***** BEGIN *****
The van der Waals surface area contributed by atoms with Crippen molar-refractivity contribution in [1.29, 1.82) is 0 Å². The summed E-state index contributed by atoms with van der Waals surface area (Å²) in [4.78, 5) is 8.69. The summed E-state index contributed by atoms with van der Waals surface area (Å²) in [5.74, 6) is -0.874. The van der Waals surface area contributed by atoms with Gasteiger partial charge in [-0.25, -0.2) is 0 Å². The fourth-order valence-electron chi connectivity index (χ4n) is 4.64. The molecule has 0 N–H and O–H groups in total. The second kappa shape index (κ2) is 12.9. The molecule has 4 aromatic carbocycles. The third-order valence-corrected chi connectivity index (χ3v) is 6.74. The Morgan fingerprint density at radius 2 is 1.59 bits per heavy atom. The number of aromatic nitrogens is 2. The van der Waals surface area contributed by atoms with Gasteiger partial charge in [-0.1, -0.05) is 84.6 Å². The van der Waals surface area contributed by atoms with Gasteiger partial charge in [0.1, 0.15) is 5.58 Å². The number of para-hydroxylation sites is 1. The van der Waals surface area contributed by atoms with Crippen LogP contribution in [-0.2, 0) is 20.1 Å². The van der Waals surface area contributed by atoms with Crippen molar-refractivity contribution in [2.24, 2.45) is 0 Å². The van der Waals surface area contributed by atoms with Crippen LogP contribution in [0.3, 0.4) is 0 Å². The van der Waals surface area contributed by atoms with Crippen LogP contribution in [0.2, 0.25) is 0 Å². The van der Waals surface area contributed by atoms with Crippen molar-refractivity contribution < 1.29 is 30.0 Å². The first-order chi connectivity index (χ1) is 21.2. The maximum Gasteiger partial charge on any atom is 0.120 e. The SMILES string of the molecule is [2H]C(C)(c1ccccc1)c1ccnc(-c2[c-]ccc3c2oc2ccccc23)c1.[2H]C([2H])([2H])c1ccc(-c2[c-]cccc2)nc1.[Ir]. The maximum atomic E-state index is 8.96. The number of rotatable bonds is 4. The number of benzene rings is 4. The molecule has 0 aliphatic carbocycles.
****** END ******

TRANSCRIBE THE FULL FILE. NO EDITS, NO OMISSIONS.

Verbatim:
The van der Waals surface area contributed by atoms with Crippen molar-refractivity contribution in [1.29, 1.82) is 0 Å². The summed E-state index contributed by atoms with van der Waals surface area (Å²) in [4.78, 5) is 8.69. The summed E-state index contributed by atoms with van der Waals surface area (Å²) in [5.74, 6) is -0.874. The van der Waals surface area contributed by atoms with Gasteiger partial charge in [-0.25, -0.2) is 0 Å². The fourth-order valence-electron chi connectivity index (χ4n) is 4.64. The molecule has 0 N–H and O–H groups in total. The second kappa shape index (κ2) is 12.9. The molecule has 4 aromatic carbocycles. The third-order valence-corrected chi connectivity index (χ3v) is 6.74. The Morgan fingerprint density at radius 2 is 1.59 bits per heavy atom. The number of aromatic nitrogens is 2. The van der Waals surface area contributed by atoms with Gasteiger partial charge in [-0.1, -0.05) is 84.6 Å². The van der Waals surface area contributed by atoms with Gasteiger partial charge in [0.1, 0.15) is 5.58 Å². The number of para-hydroxylation sites is 1. The van der Waals surface area contributed by atoms with Crippen LogP contribution in [-0.2, 0) is 20.1 Å². The van der Waals surface area contributed by atoms with Crippen molar-refractivity contribution in [2.24, 2.45) is 0 Å². The van der Waals surface area contributed by atoms with Crippen LogP contribution in [0.3, 0.4) is 0 Å². The van der Waals surface area contributed by atoms with Crippen LogP contribution in [0.2, 0.25) is 0 Å². The van der Waals surface area contributed by atoms with Crippen molar-refractivity contribution < 1.29 is 30.0 Å². The first-order chi connectivity index (χ1) is 21.2. The maximum Gasteiger partial charge on any atom is 0.120 e. The SMILES string of the molecule is [2H]C(C)(c1ccccc1)c1ccnc(-c2[c-]ccc3c2oc2ccccc23)c1.[2H]C([2H])([2H])c1ccc(-c2[c-]cccc2)nc1.[Ir]. The maximum atomic E-state index is 8.96. The number of rotatable bonds is 4. The number of benzene rings is 4. The molecule has 0 aliphatic carbocycles.